Please Do My Work
August 1983

“Please Do My Work,” Ensign, Aug. 1983, 54–55

“Please Do My Work”

When my husband and I had been married for less than a month, he had to go through basic training and other training for the military. I was not allowed to accompany him, so for the six months he was gone I stayed in Provo, Utah, and worked. This was not my idea of married life—my husband over a thousand miles away and unable to come home for even a visit. I was a very unhappy bride.

One night during this time, I was awakened from a deep sleep by a voice which came into my mind. As I listened to what was being said, I realized that my great-great-grandfather was speaking to me. I lay there for a moment, listening and thinking. My great-great-grandfather was telling me to have his family sealed to him. He had lived in the United States in the mid-1800s. Due to the Civil War and the economic conditions prior to the war, my great-great-grandfather George Wilkie had been away from his beloved wife and four sons a great deal. Eventually he died while serving his country in the Civil War.

I had read copies of letters George Wilkie had written home to his family and letters his family had sent to him during his many absences. I had also read his journals. These letters and journals reflected the love family members had for one another, as well as their desires to be reunited.

My ancestors were not LDS and did not have the blessings of the gospel. Now, in the middle of the night, here was my great-great-grandfather Wilkie saying to me, “Terry Lynn, please have my family sealed to me. I want to be with them through eternity. Please have our temple work done! You are now away from your husband—imagine that for eternity. It is awful! I want to be sealed to my wife.” Then, as suddenly as it had come, the voice was gone.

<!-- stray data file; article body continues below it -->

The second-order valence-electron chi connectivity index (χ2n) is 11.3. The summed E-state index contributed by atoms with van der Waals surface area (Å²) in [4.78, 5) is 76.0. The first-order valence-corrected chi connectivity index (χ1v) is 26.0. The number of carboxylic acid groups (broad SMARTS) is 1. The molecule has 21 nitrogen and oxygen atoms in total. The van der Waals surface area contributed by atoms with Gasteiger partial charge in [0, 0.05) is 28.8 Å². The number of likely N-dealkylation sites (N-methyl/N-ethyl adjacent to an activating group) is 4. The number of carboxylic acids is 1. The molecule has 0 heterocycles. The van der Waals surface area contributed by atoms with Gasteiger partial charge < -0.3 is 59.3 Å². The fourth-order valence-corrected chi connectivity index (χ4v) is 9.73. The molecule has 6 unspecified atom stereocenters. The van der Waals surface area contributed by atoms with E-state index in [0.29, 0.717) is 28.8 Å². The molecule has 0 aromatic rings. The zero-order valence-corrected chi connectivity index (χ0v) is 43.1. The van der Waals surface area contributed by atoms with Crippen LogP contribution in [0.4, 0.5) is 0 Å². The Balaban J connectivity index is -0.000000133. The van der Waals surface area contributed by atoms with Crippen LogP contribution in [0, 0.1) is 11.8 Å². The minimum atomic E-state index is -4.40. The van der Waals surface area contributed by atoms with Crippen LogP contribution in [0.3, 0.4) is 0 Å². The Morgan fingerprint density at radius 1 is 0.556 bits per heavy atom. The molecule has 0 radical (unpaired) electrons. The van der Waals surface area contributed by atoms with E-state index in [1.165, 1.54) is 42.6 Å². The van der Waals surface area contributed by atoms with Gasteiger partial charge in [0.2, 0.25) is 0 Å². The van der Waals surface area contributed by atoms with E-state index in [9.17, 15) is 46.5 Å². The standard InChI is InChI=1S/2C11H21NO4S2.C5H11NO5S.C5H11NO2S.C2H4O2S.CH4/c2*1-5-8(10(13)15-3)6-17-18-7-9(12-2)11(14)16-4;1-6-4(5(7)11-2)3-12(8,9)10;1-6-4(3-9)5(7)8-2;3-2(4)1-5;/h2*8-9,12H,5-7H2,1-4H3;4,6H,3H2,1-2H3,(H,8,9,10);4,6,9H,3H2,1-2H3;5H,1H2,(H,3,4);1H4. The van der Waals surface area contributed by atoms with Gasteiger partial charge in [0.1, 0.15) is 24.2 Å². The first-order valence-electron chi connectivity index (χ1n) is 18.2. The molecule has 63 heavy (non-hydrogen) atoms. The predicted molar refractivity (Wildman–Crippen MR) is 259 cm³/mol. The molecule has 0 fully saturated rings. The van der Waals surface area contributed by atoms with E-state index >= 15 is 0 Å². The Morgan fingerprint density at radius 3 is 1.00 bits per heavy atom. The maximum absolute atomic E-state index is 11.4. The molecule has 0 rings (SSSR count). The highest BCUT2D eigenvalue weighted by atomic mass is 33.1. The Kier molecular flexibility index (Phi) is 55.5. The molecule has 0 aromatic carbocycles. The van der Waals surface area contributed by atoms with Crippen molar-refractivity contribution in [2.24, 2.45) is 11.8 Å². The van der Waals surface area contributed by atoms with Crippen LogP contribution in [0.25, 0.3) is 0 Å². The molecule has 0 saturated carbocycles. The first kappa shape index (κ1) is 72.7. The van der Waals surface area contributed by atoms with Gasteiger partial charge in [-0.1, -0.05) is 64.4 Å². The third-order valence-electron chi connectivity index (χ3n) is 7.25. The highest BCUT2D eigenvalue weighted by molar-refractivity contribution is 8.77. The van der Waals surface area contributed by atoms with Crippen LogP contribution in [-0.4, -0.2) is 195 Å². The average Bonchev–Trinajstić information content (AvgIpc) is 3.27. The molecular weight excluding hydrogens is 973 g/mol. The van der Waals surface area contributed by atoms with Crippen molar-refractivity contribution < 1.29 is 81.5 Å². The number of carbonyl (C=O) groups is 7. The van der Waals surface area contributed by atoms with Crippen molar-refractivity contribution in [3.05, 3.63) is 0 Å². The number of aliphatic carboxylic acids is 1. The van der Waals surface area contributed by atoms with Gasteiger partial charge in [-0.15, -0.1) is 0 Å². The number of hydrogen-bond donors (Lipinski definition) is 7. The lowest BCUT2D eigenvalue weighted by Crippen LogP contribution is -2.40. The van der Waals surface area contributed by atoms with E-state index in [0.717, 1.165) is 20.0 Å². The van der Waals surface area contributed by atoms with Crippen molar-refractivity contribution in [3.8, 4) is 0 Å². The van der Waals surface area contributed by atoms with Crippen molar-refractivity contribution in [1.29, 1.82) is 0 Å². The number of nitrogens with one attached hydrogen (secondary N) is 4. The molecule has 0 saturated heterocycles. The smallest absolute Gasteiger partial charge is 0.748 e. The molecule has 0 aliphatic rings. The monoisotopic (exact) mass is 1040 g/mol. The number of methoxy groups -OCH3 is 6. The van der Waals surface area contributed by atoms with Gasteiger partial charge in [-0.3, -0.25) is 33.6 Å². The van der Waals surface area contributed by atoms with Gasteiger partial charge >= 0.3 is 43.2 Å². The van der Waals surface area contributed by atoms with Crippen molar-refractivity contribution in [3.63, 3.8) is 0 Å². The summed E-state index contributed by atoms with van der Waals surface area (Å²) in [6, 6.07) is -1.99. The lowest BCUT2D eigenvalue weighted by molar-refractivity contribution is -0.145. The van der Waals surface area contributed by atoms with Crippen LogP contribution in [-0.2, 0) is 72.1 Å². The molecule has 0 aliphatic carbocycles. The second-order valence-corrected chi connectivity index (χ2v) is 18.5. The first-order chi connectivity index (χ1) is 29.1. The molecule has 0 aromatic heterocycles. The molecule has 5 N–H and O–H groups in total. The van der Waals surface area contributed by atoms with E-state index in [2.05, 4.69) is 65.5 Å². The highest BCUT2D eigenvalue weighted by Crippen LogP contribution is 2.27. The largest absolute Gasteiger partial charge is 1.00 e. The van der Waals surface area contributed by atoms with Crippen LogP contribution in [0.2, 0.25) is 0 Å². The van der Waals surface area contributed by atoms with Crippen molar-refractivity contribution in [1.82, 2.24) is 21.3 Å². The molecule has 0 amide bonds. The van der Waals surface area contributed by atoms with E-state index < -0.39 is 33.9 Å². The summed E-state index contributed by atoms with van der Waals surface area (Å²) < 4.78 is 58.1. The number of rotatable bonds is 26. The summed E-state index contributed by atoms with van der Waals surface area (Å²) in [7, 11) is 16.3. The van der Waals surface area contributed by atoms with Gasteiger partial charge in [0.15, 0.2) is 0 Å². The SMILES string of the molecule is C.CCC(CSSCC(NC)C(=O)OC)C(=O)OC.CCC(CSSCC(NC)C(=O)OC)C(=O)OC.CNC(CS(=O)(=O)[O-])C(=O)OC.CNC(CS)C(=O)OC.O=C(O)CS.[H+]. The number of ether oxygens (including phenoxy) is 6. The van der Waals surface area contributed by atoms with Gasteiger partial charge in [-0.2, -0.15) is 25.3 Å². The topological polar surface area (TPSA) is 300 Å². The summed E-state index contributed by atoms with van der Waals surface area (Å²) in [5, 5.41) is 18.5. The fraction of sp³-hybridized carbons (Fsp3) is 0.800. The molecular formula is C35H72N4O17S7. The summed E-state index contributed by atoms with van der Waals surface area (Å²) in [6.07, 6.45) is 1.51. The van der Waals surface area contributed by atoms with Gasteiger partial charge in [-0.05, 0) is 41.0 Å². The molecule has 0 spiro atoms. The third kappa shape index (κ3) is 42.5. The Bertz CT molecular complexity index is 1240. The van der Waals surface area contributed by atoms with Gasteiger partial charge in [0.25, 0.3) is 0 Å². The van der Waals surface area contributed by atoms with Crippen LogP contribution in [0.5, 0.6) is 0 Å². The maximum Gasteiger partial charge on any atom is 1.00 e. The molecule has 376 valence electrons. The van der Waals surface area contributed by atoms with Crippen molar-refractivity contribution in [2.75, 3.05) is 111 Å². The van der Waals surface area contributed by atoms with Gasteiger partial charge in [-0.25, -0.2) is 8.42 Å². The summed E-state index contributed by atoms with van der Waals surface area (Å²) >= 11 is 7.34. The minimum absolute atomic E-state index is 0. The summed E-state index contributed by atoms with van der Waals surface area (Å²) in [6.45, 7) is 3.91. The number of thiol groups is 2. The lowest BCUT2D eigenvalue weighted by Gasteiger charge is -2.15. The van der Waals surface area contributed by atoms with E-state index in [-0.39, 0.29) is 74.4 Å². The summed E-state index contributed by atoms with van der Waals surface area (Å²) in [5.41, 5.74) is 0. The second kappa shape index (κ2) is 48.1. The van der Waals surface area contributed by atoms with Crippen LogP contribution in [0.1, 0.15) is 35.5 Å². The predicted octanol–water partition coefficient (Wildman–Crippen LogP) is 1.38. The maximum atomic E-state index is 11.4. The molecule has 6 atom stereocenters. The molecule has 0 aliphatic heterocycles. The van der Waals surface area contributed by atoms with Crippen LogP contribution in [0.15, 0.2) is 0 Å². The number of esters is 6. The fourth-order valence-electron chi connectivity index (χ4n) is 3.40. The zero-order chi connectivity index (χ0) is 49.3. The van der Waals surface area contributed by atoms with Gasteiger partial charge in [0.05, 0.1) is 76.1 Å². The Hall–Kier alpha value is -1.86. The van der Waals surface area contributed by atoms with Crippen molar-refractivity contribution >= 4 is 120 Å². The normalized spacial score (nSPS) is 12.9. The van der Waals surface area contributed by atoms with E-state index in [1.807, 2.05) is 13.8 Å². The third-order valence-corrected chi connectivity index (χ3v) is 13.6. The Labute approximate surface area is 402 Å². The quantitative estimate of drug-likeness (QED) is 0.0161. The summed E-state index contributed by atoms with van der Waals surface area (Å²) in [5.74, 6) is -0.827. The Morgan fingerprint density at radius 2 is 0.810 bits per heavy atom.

At first, I thought I must be imagining things, and I lay there and thought about my great-great-grandparents. I decided I should do their genealogy and would get to it when I had the time. Then I began to doze. I was startled when the voice returned and said much the same thing, only this time urging me to have the work done soon. I decided to do something about it the next day. Apparently, however, my grandfather knew I would probably be distracted the next day, because he spoke to me yet a third time, and told me to do something NOW!

I could not quite believe what was happening, but in the middle of the night I got up and began working on genealogy. I sorted through miscellaneous papers and records and found the information I needed to begin. I then wrote letters requesting birth, marriage, and death certificates. When I had done all that I could do at that time, I finally went back to bed.

I worked on genealogy a lot during the six months my husband was gone. Eventually, I was able to go to the temple with my cousin and have my great-great grandparents sealed. I can testify that I felt their presence there in the temple and knew that, at last, they could be truly happy and together eternally.

Throughout the next four years my husband was required to be away from home much of the time. I was often comforted and strengthened reading the journals of my great-great-grandparents. Knowing that they had experienced similar situations somehow helped me to put my life in the proper perspective. I felt very close to them, and even though I had never met them, I felt I knew them. The example my great-great-grandparents unknowingly set for me has been, and continues to be, an inspiration.

  • Terry L. Fisher, mother of three and part-time student at Brigham Young University, is a counselor in the Primary presidency of the BYU 102nd Ward.

Illustrated by Dilleen Marsh